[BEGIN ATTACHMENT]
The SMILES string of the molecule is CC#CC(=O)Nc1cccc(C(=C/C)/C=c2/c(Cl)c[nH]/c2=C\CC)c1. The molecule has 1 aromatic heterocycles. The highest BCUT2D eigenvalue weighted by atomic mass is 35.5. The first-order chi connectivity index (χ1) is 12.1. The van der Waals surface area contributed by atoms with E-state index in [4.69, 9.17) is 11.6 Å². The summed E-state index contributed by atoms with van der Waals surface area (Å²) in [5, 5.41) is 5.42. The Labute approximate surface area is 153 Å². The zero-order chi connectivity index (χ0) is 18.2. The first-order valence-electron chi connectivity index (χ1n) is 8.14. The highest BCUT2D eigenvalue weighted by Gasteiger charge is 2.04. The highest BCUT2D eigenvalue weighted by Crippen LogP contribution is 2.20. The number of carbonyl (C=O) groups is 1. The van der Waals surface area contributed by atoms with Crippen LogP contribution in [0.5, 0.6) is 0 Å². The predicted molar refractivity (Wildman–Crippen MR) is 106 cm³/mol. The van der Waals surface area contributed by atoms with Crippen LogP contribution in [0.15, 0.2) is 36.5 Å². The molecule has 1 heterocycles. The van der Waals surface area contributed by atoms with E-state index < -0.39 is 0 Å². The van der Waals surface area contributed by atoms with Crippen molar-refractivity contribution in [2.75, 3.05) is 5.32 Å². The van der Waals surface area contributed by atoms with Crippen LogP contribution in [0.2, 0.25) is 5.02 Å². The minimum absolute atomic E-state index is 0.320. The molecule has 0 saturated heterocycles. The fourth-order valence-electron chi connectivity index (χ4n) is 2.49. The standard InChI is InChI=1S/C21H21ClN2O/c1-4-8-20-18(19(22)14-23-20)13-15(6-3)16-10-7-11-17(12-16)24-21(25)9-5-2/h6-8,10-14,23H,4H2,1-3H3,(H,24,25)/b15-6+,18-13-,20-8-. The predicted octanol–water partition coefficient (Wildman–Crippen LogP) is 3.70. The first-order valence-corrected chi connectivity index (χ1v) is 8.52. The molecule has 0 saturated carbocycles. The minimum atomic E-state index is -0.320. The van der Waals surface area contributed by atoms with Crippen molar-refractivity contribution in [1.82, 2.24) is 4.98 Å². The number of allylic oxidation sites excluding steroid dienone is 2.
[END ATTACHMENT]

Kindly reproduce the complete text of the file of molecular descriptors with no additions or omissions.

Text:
The SMILES string of the molecule is CC#CC(=O)Nc1cccc(C(=C/C)/C=c2/c(Cl)c[nH]/c2=C\CC)c1. The molecule has 1 aromatic heterocycles. The highest BCUT2D eigenvalue weighted by atomic mass is 35.5. The first-order chi connectivity index (χ1) is 12.1. The van der Waals surface area contributed by atoms with E-state index in [4.69, 9.17) is 11.6 Å². The summed E-state index contributed by atoms with van der Waals surface area (Å²) in [5, 5.41) is 5.42. The Labute approximate surface area is 153 Å². The zero-order chi connectivity index (χ0) is 18.2. The first-order valence-electron chi connectivity index (χ1n) is 8.14. The highest BCUT2D eigenvalue weighted by Gasteiger charge is 2.04. The highest BCUT2D eigenvalue weighted by Crippen LogP contribution is 2.20. The number of carbonyl (C=O) groups is 1. The van der Waals surface area contributed by atoms with Crippen LogP contribution in [0.5, 0.6) is 0 Å². The predicted molar refractivity (Wildman–Crippen MR) is 106 cm³/mol. The van der Waals surface area contributed by atoms with Crippen LogP contribution in [0.15, 0.2) is 36.5 Å². The molecule has 1 heterocycles. The van der Waals surface area contributed by atoms with E-state index < -0.39 is 0 Å². The van der Waals surface area contributed by atoms with Crippen molar-refractivity contribution in [2.75, 3.05) is 5.32 Å². The van der Waals surface area contributed by atoms with Crippen LogP contribution in [0.2, 0.25) is 5.02 Å². The minimum absolute atomic E-state index is 0.320. The molecule has 0 saturated heterocycles. The fourth-order valence-electron chi connectivity index (χ4n) is 2.49. The standard InChI is InChI=1S/C21H21ClN2O/c1-4-8-20-18(19(22)14-23-20)13-15(6-3)16-10-7-11-17(12-16)24-21(25)9-5-2/h6-8,10-14,23H,4H2,1-3H3,(H,24,25)/b15-6+,18-13-,20-8-. The predicted octanol–water partition coefficient (Wildman–Crippen LogP) is 3.70. The first-order valence-corrected chi connectivity index (χ1v) is 8.52. The molecule has 0 saturated carbocycles. The minimum atomic E-state index is -0.320. The van der Waals surface area contributed by atoms with Crippen molar-refractivity contribution in [1.82, 2.24) is 4.98 Å². The number of allylic oxidation sites excluding steroid dienone is 2.